The Biden Administration released some details of their $6.9 trillion budget request for Fiscal Year 2024 (FY24). Research agencies across the federal government will do well under President Biden’s budget request, particularly NSF, much as they did in last year’s request.
CRA Government Affairs
The Computing Research Association (or CRA) has been involved in shaping public policy of relevance to computing research for more than two decades. More recently the CRA Government Affairs program has enhanced its efforts to help the members of the computing research community contribute to the public debate knowledgeably and effectively.
Tag Archive: Department of Energy
Analysis of the Fiscal Year 2023 Omnibus legislation, which completes the Fiscal Year 2023 process.
Yesterday, the Biden Administration released some details of their $5.8 trillion budget request for Fiscal Year 2023 (FY23). Research agencies across the federal government will do quite well under President Biden’s budget request, much as they did in last year’s request.
Over six months after the fiscal year began, Fiscal Year 2022 (FY22) is inching closer to being passed into law by Congress. Unfortunately, this massive legislative package does not contain good news for many of the research accounts that the computing community is concerned about, most especially NSF.
Last week, the full House of Representatives passed the National Science Foundation for the Future Act (H.R. 2225) and the DOE Science for the Future Act (H.R. 3593). Both bills passed by wide, bipartisan margins; the NSF bill passed on a 345-67 vote, while the DOE SC bill passed by 351-68. The bills now head into a conference process with the Senate’s United States Innovation and Competition Act of 2021.
Last week, the full House Science, Space, and Technology Committee considered their NSF for the Future Act (H.R. 2225) and the recently introduced DOE Science for the Future Act (H.R. 3593). In another departure from their counterparts in the Senate, the committee marked-up both bills in a bipartisan environment with each amendment being approved on unanimous voice-votes. Both pieces of legislation were likewise approved on a bipartisan basis, with no votes in opposition.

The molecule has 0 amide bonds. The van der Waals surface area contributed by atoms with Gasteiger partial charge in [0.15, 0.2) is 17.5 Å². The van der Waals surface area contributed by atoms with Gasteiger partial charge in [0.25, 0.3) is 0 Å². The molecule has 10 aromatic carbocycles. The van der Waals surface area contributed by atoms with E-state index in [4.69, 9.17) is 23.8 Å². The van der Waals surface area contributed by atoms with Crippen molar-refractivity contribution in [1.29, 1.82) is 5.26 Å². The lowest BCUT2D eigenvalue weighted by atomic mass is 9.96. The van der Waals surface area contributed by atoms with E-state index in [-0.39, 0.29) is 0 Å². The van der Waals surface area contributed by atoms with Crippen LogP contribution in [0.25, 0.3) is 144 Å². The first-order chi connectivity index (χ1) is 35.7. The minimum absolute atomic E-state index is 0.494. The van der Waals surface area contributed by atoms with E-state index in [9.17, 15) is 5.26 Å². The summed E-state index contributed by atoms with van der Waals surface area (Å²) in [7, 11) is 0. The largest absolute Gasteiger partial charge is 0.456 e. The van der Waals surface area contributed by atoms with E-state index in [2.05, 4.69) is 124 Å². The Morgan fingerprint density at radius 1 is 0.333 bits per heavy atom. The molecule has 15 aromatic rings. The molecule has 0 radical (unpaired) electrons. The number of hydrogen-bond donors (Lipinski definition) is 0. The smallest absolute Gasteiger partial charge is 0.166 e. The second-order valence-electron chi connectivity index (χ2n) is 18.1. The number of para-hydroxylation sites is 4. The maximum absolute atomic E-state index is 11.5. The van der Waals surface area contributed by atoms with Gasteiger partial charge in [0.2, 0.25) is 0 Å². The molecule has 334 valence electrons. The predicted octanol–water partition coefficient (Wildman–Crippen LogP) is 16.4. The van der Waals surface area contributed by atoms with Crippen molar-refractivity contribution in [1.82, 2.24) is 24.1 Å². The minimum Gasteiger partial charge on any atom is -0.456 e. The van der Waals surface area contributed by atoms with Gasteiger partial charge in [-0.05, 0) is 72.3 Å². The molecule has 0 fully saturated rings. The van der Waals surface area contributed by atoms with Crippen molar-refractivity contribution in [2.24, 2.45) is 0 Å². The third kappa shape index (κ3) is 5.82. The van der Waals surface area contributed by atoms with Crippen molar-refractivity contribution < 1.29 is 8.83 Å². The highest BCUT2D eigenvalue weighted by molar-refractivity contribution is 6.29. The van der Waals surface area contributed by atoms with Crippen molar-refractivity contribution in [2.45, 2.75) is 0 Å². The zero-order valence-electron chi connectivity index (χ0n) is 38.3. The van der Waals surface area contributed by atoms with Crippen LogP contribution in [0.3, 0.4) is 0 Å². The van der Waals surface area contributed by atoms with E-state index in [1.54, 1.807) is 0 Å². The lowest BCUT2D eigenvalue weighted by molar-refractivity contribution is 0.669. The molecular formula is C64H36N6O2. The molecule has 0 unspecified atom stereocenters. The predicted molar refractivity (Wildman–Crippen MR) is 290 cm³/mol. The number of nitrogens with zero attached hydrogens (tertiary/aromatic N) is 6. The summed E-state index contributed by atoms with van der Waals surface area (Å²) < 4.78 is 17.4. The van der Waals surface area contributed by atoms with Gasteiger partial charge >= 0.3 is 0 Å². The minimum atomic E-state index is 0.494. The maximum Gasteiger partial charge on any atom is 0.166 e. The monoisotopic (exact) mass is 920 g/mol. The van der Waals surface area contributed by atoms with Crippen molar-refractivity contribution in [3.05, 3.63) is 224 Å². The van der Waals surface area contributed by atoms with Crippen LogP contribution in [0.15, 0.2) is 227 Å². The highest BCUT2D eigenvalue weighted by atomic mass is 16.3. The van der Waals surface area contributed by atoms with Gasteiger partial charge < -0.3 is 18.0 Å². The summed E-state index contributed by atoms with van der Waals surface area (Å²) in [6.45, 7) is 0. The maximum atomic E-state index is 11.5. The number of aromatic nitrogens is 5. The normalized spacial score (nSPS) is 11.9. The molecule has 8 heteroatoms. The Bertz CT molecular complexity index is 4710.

UPDATE (12/28/20): After threatening a veto, and risking a government shutdown, Trump signed the budget into law Sunday night. Fiscal Year 2021 is complete. Original Post: When last we left the Fiscal Year 2021 (FY21) budget process, we were waiting for Congress to get the final bill across the finish line. It took them two […]
When last we left the Fiscal Year 2021 (FY21) budget process, we were worried about a potentially stalled continuing resolution at the end of September. Luckily, no one wanted to shut down the government just before the November Election; a CR was passed and signed into law. The CR created a new deadline to get a permanent budget into place, which is December 11th. Now with the election behind us, and hoping to jumpstart the process, yesterday the Senate Appropriations Committee released its slate of appropriations bills. Let’s get into the details.
Just in time for the calendar year 2020, and almost three months after the Fiscal Year 2020 (FY20) began, Congress is finally finishing up its work on the Federal budget with two Minibuses of all the appropriations legislation. For the research community, it’s mostly good news but there are a few clouds in the sky: the National Science Foundation will see very modest increases under the bill, and the defense research accounts are essentially flat-funded.
In June, the House of Representatives passed their version of the Fiscal Year 2020 (FY20) Energy and Water appropriations bill, including increases for some key computing programs at Department of Energy. This bill contains the budgets for the Department of Energy’s Office of Science (DOE SC) and ARPA-E, as well as funding for the Exascale Computing R&D program, for which DOE is the lead federal agency. While the increases are probably positive news for the computing research community, uncertainty about overall Federal spending levels likely puts these specific appropriations levels in doubt. Nevertheless, the bills at least send a signal about the areas House Democrats see as priorities for the Federal government in FY20.